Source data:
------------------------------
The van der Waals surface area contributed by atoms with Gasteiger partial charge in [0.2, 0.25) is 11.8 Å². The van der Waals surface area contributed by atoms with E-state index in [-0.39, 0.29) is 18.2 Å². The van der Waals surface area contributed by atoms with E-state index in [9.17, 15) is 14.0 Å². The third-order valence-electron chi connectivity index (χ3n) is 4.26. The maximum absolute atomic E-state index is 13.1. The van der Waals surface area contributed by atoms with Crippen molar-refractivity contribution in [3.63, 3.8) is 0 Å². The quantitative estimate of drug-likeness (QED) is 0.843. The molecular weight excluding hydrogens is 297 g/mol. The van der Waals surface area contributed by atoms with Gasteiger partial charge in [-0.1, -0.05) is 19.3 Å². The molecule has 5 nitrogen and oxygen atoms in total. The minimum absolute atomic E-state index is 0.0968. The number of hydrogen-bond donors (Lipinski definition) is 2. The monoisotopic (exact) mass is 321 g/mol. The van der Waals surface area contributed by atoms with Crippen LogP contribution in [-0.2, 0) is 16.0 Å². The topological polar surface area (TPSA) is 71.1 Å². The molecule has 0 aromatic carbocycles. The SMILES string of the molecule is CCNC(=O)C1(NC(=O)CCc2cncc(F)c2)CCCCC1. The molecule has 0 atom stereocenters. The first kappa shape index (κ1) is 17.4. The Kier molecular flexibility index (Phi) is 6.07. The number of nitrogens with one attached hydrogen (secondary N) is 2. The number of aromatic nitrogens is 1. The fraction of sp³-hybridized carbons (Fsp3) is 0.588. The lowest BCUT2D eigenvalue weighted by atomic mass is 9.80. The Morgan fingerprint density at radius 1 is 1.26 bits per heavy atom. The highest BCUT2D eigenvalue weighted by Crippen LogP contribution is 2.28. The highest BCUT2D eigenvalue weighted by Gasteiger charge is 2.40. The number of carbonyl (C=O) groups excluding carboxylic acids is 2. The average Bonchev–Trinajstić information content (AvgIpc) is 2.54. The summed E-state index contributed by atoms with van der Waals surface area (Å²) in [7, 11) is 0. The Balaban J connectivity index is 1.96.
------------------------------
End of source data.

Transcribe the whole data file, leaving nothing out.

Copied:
The van der Waals surface area contributed by atoms with Gasteiger partial charge in [0.2, 0.25) is 11.8 Å². The van der Waals surface area contributed by atoms with E-state index in [-0.39, 0.29) is 18.2 Å². The van der Waals surface area contributed by atoms with E-state index in [9.17, 15) is 14.0 Å². The third-order valence-electron chi connectivity index (χ3n) is 4.26. The maximum absolute atomic E-state index is 13.1. The van der Waals surface area contributed by atoms with Crippen molar-refractivity contribution in [3.63, 3.8) is 0 Å². The quantitative estimate of drug-likeness (QED) is 0.843. The molecular weight excluding hydrogens is 297 g/mol. The van der Waals surface area contributed by atoms with Gasteiger partial charge in [-0.1, -0.05) is 19.3 Å². The molecule has 5 nitrogen and oxygen atoms in total. The minimum absolute atomic E-state index is 0.0968. The number of hydrogen-bond donors (Lipinski definition) is 2. The monoisotopic (exact) mass is 321 g/mol. The van der Waals surface area contributed by atoms with Crippen LogP contribution in [-0.2, 0) is 16.0 Å². The topological polar surface area (TPSA) is 71.1 Å². The molecule has 0 aromatic carbocycles. The SMILES string of the molecule is CCNC(=O)C1(NC(=O)CCc2cncc(F)c2)CCCCC1. The molecule has 0 atom stereocenters. The first kappa shape index (κ1) is 17.4. The Kier molecular flexibility index (Phi) is 6.07. The number of nitrogens with one attached hydrogen (secondary N) is 2. The number of aromatic nitrogens is 1. The fraction of sp³-hybridized carbons (Fsp3) is 0.588. The lowest BCUT2D eigenvalue weighted by atomic mass is 9.80. The Morgan fingerprint density at radius 1 is 1.26 bits per heavy atom. The highest BCUT2D eigenvalue weighted by Crippen LogP contribution is 2.28. The highest BCUT2D eigenvalue weighted by Gasteiger charge is 2.40. The number of carbonyl (C=O) groups excluding carboxylic acids is 2. The average Bonchev–Trinajstić information content (AvgIpc) is 2.54. The summed E-state index contributed by atoms with van der Waals surface area (Å²) in [7, 11) is 0. The Balaban J connectivity index is 1.96.